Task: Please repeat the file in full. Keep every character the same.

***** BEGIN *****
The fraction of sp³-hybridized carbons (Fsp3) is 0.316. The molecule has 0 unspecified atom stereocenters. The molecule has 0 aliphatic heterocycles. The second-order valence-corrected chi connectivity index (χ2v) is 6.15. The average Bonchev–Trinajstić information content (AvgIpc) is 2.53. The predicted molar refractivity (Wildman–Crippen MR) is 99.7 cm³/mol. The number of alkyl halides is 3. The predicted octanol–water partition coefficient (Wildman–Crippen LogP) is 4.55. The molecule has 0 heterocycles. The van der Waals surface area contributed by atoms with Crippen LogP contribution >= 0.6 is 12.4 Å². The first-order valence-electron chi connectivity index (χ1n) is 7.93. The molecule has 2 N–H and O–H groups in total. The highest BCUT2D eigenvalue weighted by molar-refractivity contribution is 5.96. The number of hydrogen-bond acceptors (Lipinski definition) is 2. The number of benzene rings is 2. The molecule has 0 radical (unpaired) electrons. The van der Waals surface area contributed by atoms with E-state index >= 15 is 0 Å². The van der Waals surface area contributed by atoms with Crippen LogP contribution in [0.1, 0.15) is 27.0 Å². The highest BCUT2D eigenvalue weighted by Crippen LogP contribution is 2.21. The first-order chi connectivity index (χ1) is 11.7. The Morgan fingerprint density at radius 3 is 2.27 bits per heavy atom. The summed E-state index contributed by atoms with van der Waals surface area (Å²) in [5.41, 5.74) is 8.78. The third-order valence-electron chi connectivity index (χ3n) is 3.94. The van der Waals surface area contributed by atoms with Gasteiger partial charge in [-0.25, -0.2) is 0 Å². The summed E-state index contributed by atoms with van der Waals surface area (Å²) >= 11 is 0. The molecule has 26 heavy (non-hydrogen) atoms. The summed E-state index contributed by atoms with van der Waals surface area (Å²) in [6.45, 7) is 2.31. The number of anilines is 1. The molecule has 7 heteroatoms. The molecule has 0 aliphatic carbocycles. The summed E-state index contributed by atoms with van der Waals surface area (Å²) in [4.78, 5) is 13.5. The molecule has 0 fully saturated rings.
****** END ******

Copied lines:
The fraction of sp³-hybridized carbons (Fsp3) is 0.316. The molecule has 0 unspecified atom stereocenters. The molecule has 0 aliphatic heterocycles. The second-order valence-corrected chi connectivity index (χ2v) is 6.15. The average Bonchev–Trinajstić information content (AvgIpc) is 2.53. The predicted molar refractivity (Wildman–Crippen MR) is 99.7 cm³/mol. The number of alkyl halides is 3. The predicted octanol–water partition coefficient (Wildman–Crippen LogP) is 4.55. The molecule has 0 heterocycles. The van der Waals surface area contributed by atoms with Crippen LogP contribution >= 0.6 is 12.4 Å². The first-order valence-electron chi connectivity index (χ1n) is 7.93. The molecule has 2 N–H and O–H groups in total. The highest BCUT2D eigenvalue weighted by molar-refractivity contribution is 5.96. The number of hydrogen-bond acceptors (Lipinski definition) is 2. The number of benzene rings is 2. The molecule has 0 radical (unpaired) electrons. The van der Waals surface area contributed by atoms with E-state index >= 15 is 0 Å². The van der Waals surface area contributed by atoms with Crippen LogP contribution in [0.1, 0.15) is 27.0 Å². The highest BCUT2D eigenvalue weighted by Crippen LogP contribution is 2.21. The first-order chi connectivity index (χ1) is 11.7. The Morgan fingerprint density at radius 3 is 2.27 bits per heavy atom. The summed E-state index contributed by atoms with van der Waals surface area (Å²) in [5.41, 5.74) is 8.78. The third-order valence-electron chi connectivity index (χ3n) is 3.94. The van der Waals surface area contributed by atoms with Gasteiger partial charge in [-0.25, -0.2) is 0 Å². The summed E-state index contributed by atoms with van der Waals surface area (Å²) >= 11 is 0. The molecule has 26 heavy (non-hydrogen) atoms. The summed E-state index contributed by atoms with van der Waals surface area (Å²) in [6.45, 7) is 2.31. The number of anilines is 1. The molecule has 7 heteroatoms. The molecule has 0 aliphatic carbocycles. The summed E-state index contributed by atoms with van der Waals surface area (Å²) in [4.78, 5) is 13.5. The molecule has 0 fully saturated rings.